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Pyschology Exam 1 Study Guide

by: Rebecca Bocian

Pyschology Exam 1 Study Guide Chem 102

Marketplace > Western Illinois University > Chemistry > Chem 102 > Pyschology Exam 1 Study Guide
Rebecca Bocian
GPA 3.8

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About this Document

Exam 1 study guide from the psychology class I took last semester to test upload
Chemistry 102
Dr. Jin
Study Guide
50 ?




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This 12 page Study Guide was uploaded by Rebecca Bocian on Friday January 8, 2016. The Study Guide belongs to Chem 102 at Western Illinois University taught by Dr. Jin in Winter 2016. Since its upload, it has received 19 views. For similar materials see Chemistry 102 in Chemistry at Western Illinois University.


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Date Created: 01/08/16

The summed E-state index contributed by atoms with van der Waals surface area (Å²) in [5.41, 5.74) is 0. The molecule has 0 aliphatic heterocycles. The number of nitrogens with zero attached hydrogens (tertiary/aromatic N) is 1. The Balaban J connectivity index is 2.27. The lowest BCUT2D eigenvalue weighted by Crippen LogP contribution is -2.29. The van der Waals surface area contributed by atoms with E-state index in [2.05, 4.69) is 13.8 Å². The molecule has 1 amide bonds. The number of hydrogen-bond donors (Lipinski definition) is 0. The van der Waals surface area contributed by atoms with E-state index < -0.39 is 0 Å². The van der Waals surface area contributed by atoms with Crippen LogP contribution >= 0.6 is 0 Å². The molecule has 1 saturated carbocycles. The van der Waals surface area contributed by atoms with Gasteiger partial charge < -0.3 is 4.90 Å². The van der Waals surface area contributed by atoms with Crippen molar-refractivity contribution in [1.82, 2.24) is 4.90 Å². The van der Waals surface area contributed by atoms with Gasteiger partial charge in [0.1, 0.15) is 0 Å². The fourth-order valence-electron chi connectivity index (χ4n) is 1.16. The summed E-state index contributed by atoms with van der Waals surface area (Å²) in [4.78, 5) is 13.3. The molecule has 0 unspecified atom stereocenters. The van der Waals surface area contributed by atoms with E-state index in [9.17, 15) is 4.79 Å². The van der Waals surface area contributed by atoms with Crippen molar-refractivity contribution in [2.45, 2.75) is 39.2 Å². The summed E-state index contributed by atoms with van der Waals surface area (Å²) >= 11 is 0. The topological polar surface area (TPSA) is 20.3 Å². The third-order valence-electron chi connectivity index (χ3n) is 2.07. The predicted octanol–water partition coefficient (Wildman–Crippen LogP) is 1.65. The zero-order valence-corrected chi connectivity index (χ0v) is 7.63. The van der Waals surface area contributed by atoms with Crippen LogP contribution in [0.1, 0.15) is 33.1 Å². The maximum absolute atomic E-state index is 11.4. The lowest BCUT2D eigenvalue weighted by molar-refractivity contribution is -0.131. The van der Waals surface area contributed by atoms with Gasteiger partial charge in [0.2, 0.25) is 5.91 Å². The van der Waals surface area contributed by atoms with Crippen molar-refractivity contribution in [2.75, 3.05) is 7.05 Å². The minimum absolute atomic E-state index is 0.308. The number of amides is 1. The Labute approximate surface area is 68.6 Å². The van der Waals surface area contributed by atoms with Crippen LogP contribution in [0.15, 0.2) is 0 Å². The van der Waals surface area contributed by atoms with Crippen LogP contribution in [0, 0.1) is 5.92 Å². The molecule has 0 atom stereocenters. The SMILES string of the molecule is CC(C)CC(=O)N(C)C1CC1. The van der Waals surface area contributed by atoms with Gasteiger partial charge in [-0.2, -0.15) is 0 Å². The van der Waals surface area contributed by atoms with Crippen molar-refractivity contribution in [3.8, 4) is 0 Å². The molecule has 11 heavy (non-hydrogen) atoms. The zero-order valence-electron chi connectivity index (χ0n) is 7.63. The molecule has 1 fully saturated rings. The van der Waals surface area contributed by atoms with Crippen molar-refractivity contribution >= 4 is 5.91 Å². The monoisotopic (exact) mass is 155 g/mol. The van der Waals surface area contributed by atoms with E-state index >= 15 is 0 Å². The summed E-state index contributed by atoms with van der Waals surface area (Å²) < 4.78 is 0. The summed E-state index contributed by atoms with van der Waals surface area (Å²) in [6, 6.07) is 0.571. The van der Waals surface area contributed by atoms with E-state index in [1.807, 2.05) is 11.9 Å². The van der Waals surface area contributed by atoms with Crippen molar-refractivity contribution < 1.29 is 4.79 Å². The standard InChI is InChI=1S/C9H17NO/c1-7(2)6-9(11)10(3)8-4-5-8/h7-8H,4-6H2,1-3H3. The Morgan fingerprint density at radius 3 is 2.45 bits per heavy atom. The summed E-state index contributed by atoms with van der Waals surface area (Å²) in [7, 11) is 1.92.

Exam 1 Study Guide Essay Questions 1. What was Mathes’ definition of adjustment? How does it fit into the framework of evolution? Discuss the concepts of negative and positive adjustment. a. According to Mathes, to be adjusted is the ability to adapt in order to survival and reproduce. Positive adjustment is having traits that facilitate survival and reproduction while negative adjustment is lacking traits that hinder survival. 2. Describe and discuss Maslow’s hierarchy of needs. a. Maslow’s hierarchy of needs begins with physiological needs for survival such as food and water. Safety and security needs follow, which include aids for long term survival such as money and a house. Next are belongingness needs, which are social needs and are satisfied with friends, family, and romance. Esteem needs follow and they are focused on self-status, achievement, and having an education. The final need is Self- actualization, which is the motivation to realize one’s true potential, and the focus shifts from self to a more altruistic perspective. 3. Describe and discuss Maslow’s nine characteristics of the self- actualizing individual. a. The Self-actualizing person has 9 characteristics. First of all, they are efficient in the perception of reality. They are able to detect fakes and dishonest people because they are not motivated by deficiency needs so they are more objective when looking at the world. (2) They accept reality for what it is and make no neurotic demands of it. When things don’t go their way, they don’t see it as detrimental but rather an opportunity to learn. (3) They accept themselves and make an attempt at enjoying life. They pursue higher level pleasures. (4) They have had Peak experiences. (5) They are spontaneous and creative. A Self- Actualizing person thinks outside of the box and comes up with unconventional products. (6) They are problem centered, and not egocentric. They want to get things done and are not focused on what is in it for them. (7) A Self-Actualizing person transcends polarities and realize that those are human creations. (8) They are without inner conflict. When a choice has to be made, they make it and go on with their lives, rather than second guessing themselves constantly. (9) Self-Actualizing people have imperfections and are humble. 4. Describe and discuss the three things individuals learn from peak experiences. a. Peak Experiences are intense, pure happiness that is temporary, but allows one to achieve insight. Peak Experiences can teach people three things. (1) Polarities do not exist in nature, they are a human creation. Good is not the opposite of bad and creation can exist in destruction. (2)The ultimate reality is good and things tend to work out for the best. (3) The ultimate good consists of metavalues, which are universal and can be used to evaluate any culture. 5. Describe and discuss Erikson’s stages of development. a. Erikson’s first stage of development is (1) trust. It involves establishing a trusting relationship with a parent or caregiver and typically occurs in the first year of life. Completing this stage allows you to trust others and gives you the conclusion that people are good. Failure to complete this stage may result in the individual thinking that people are dangerous. Erikson’s second stage is (2) autonomy. This occurs around the ages of two and three and is when an individual learns independence. They assert their will, typically by saying no and trust is a prerequisite. The third stage is (3) initiative. This involves the development of a conscience (internalized social values) and makes social living possible. This occurs around ages four and five. The fourth stage is (4) industry and is when the individual learns cognitive and thinking skills such as writing, reading, and arithmetic. The fifth stage is (5) identity and is when the individual creates and identity for themselves. They choose friends, religion, and a personality, all around the time of adolescence. The sixth stage is (6) intimacy and the focus begins to shift to others. The goal is to achieve some kind of committed romantic relationship that may or may not involve marriage. The seventh stage is (7) generativity when the focus is almost entirely on others and giving back to the world. Many invest in future generations by having kids and also nurturing them. People without kids can succeed in this stage by helping other young children by being teachers or mentors. This is during middle age. The final stage is (8) ego-integrity during old age. The goal is to die happy. By succeeding in the previous seven stages, life was meaningful and death will be good. Failing in the first seven stages will make death tragic. 6. Describe and discuss Marcia’s four identity statuses. a. Marcia’s first identity status is diffusion. An individual of this identity status is not looking for an identity and they have not committed to one either. They do not want to grow up and watch a lot of Netflix, party, and play videogames. Foreclosure is a typically historical status where there is no search for identity but they have committed to one, typically given to them by a parent. Moratorium is the search for an identity without commitment. There may be anxiety associated with this status. Finally, the achieved identity status search for an identity and they committed to it. 7. Describe and discuss Orlofsky’s four intimacy statuses. a. Orlafsky’s four statuses start with an extreme case, the loner. This person is introverted and uncomfortable around people. They have few if any close friends and no romantic partners. After that are stereotyped relationships. These are impersonal, culturally scripted relationships. They feel safe because you don’t actually get to know the other person. After that is preintimate, and in this status there is caring, sharing, and self-disclosure. The individual is serious about this relationship and trust is involved. The final status is intimacy and it is similar to preintimacy but it involves commitment and monogamy. 8. Describe and discuss Kohlberg’s stages of moral development. a. Kohlberg’s 6 stages of moral development fall into three categories. Preconventional morality encompasses the first two stages, and individuals in this spot are not moral. (1) The first stage is Heteronomous and they are 100% selfish. The only time they act morally is to avoid punishment. (2) The second stage is individualism, instrumental purpose, and exchange. This individual is also 100% selfish and immoral. They may sometimes act morally to achieve rewards. Instrumental purpose is the skill of using others to get a rewards and exchange is bartering to get what they want. After that is Conventional Morality, where the group is more important than the individual. (3) The third stage of moral development is mutual interpersonal expectations, relationships, and interpersonal conformity. These people are moral, but it only extend to friends and family. It is a very tribal morality and it is adaptive. They are empathetic towards members of their group and mutual interpersonal expectations (rules between people) makes it possible to be altruistic towards them. (4) The fourth stage is social systems and conscience. This system encompasses nations and you treat everyone within your governmental unit altruistically. This is based on inflexible laws and allows everybody to get along. The conscience is developed here and is internalized laws. The downfall of this authoritarian stage is ethnocentrism, which is the belief that your culture or nation is superior to all others. Following this is Post Conventional Morality, where you realize that the conventions of your time are not eternal and they can be changed. (5) The fifth stage is Social Contract or Utility and Individual Rights. In this this stage, the higher authority is the will of the majority. The dignity of the individual is very important and they follow the Utilitarian political philosophy, that happiness is the purpose of life. Laws are based on consensus and it follows democracy. (6) The final stage is Universal Ethical Principles, where justice is extremely important. You are obligated to disobey unjust laws, and you must do it publicly and accept the punishment (civil disobedience). 9. Describe and discuss Mathes’ theory of expanding concerns. a. In Mathes’s theory of expanding concerns, the immediate concern is survival. Once that is taken care of, the individual is focused on competence and learning skills such as writing that may aid survival. Once the individual is competent, they work on Self- Enhancement and finding their unique style and niche in the world. After that, the individual focuses on love and work. This is when the focus shifts from the self to others, particularly the spouse and children. Finally, the individual focuses on the Universe, and may experience religious transcendence. 10. Discuss the similarities and differences between Maslow’s hierarchy of needs theory and Mathes’ expanding concerns theory. a. Mathes and Maslow have comparable bottom two needs/focuses and the final need/focus. Mathe’s third concern, Self- Enhancement, is comparable to Maslow’s fourth need, Esteem. Similarly, Mathes’s fourth concern, love and work, is comparable to Maslow’s third need, belongingness. 11. Discuss the similarities and differences between Erikson’s stages of development theory and Mathes’ expanding concern theory. a. Erikson’s Trust stage would fit into Mathes’s concern of survival. Mathes’s second concern, competence, encompasses, Erikson’s next three stages which are autonomy, initiative, and industry. Mathes’s concern of self- enhancement compares to Erikson’s identity stage. Mathes’s fourth concern of love and work encompass Erikson’s stages of intimacy and generativity. Erikson’s final stage of ego integrity is comparable to Mathes’s concern of Universe. 12. How does a correlational study differ from an experimental study? a. A correlational study shows a relationship between two variables, an experimental study seeks to prove causation. Terms Adjustment 1. Positive Definition of adjustment a. Having traits that facilitate survival and reproduction b. Ex. Being intelligent, having social skills 2. Negative definition of adjustment a. Being free of traits that hinder survival and reproduction b. Ex. Being free of schizophrenia, depression, anxiety Maslow 1. Physiological Needs: a. Immediate survival b. Ex. Food, water, oxygen 2. Safety/security needs a. Long term survival b. Ex. Money, house, health care 3. Belongingness needs a. Social b. Friends, family, romance, church 4. Esteem needs a. Self-status, achievement, appearance, having an education 5. Self-actualization a. Motivation to realize one’s true potential and achieve meta values b. Focus shifts from self to a more altruistic perspective 6. Prepotency a. Maslow’s lower needs are more urgent than his higher needs 7. Deficiency needs a. The first four of Maslow’s needs b. When unsatisfied, it leads to discomfort 8. Being needs 9. Transcendence of polarities a. The realization that polarities are a human creation 10. Peak experiences a. Intense, pure happiness where you may achieve insight 11. Meta values a. Truth, beauty, justice, goodness, wholeness, perfection, completion, aliveness, simplicity, uniqueness, effortlessness, playfulness, self-sufficiency b. Transcend cultures and are universal 12. Cultural relativity a. You can only judge a culture by its own values 13. Universal moral values a. Truth, beauty, justice, goodness, wholeness, perfection, completion, aliveness, simplicity, uniqueness, effortlessness, playfulness, self-sufficiency Erikson 1. Trust a. Establishing a trusting relationship with a parent or caregiver b. Typically in first year of life c. Completing this stage allows you to trust others 2. Autonomy a. Two or three years old b. Learning independence and asserting their will (usually by saying no) c. Toilet training d. Trust is a pre requisite 3. Initiative a. 4 or 5 years old b. Developing a conscience c. Makes social living possible 4. Identification 5. Socialization 6. Conscience vs Conscious a. Conscience: internalized social values b. Conscious: being awake 7. Industry a. Learning cognitive/thinking skills i. Writing, reading, and arithmetic 8. Identity Diffusion a. Marcia’s stage of identity with no search and no commitment to a particular identity 9. Foreclosure a. Marcia’s stage of identity with no search for identity but commitment to an identity that was already handed to you 10. Moratorium a. Marcia’s stage of identity with search for but no commitment to a particular identity 11. Identity Achievement a. Marcia’s stage of identity where you searched for and committed to a particular identity 12. Isolate a. Orlafsky’s stage of intimacy where one is a loner with few friends and no romantic interests b. Very extreme 13. Stereotyped relationships a. Orlafsky’s stage of intimate relationships where relationships are culturally scripted and very impersonal 14. Pre intimate relationships a. Orlafsky’s stage of intimate relationships where one is trying to search for love and wants to know the other’s morals and values 15. Intimate relationships a. Orlafsky’s stage of intimate relationships involving commitment and possible marriage 16. Generativity a. Erikson’s stage of development where the focus is giving back to the world by having and raising children 17. Ego-integrity a. Erikson’s stage of development where the goal is to die happy Kohlberg 1. Heteronomous morality a. Pre-conventional morality b. Immoral c. May behave moral to avoid punishment 2. Individualism, Instrumental purpose, and exchange morality a. Pre-conventional morality b. Immoral c. May behave moral to achieve reward 3. Mutual Interpersonal expectations, relationships, and interpersonal conformity morality a. Conventional Morality b. Morality extends to friends and family c. Adaptive d. Tribal morality e. Morality of criminal groups 4. Social system and conscience morality a. Conventional morality b. Authoritarian c. Downfall is ethnocentrism i. belief that your culture or nation is superior to all others d. Conscience: laws are internalized e. System that encompasses nations i. Treat everyone within your governmental unit altruistically 5. Social contract or utility and individual rights morality a. Dignity of the individual is very important b. The higher authority is the will of the majority (democracy) c. Follows a utilitarian political philosophy (happiness is the purpose of life) d. Promotes tolerance e. Laws are based on consensus 6. Universal Ethical Principles morality a. Human life and justice is valued b. Civil Disobedience i. You are obligated to disobey unjust laws publicly and accept the punishment Science 1. Variable a. Anything that varies 2. Mean a. The average 3. Sample a. Subset of a whole b. Representative sample i. Random selection to represent the whole population 4. Operational Definition a. The specific way in which you measure a variable 5. Correlational Studies a. The study of the relationship between two variables 6. Positive Relationship a. When one variable increases, so does the other 7. Negative Relationship a. When one variable increases, the other decreases 8. Experimental Studies a. Designed to demonstrate causation 9. Independent Variable a. Causal variable (causes change in the dependent variable) 10. Dependent Variable a. Effect variable (is changed by the independent variable) 11. Experimental Group a. Group with a manipulated independent variable to test causation 12. Control Group a. Group with an un manipulated independent variable to serve as comparison for experimental group 13. Causation a. Correlation does not prove causation b. Causation can only be demonstrated by experiment